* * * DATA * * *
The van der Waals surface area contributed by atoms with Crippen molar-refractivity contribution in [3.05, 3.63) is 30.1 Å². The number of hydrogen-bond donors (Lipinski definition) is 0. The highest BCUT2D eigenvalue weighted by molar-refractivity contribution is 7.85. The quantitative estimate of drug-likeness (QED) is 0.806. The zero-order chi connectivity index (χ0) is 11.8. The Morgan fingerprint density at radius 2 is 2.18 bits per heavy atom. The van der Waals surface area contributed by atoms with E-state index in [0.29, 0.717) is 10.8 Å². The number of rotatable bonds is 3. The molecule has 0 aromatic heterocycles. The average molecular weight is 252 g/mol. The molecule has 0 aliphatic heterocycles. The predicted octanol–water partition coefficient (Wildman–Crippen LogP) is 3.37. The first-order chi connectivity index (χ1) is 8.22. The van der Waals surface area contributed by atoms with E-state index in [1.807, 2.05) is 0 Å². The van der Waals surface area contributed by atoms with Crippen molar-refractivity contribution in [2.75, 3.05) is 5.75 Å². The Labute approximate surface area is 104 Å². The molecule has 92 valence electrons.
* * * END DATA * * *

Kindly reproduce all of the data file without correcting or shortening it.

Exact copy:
The van der Waals surface area contributed by atoms with Crippen molar-refractivity contribution in [3.05, 3.63) is 30.1 Å². The number of hydrogen-bond donors (Lipinski definition) is 0. The highest BCUT2D eigenvalue weighted by molar-refractivity contribution is 7.85. The quantitative estimate of drug-likeness (QED) is 0.806. The zero-order chi connectivity index (χ0) is 11.8. The Morgan fingerprint density at radius 2 is 2.18 bits per heavy atom. The van der Waals surface area contributed by atoms with E-state index in [0.29, 0.717) is 10.8 Å². The number of rotatable bonds is 3. The molecule has 0 aromatic heterocycles. The average molecular weight is 252 g/mol. The molecule has 0 aliphatic heterocycles. The predicted octanol–water partition coefficient (Wildman–Crippen LogP) is 3.37. The first-order chi connectivity index (χ1) is 8.22. The van der Waals surface area contributed by atoms with E-state index in [1.807, 2.05) is 0 Å². The van der Waals surface area contributed by atoms with Crippen molar-refractivity contribution in [2.75, 3.05) is 5.75 Å². The Labute approximate surface area is 104 Å². The molecule has 92 valence electrons.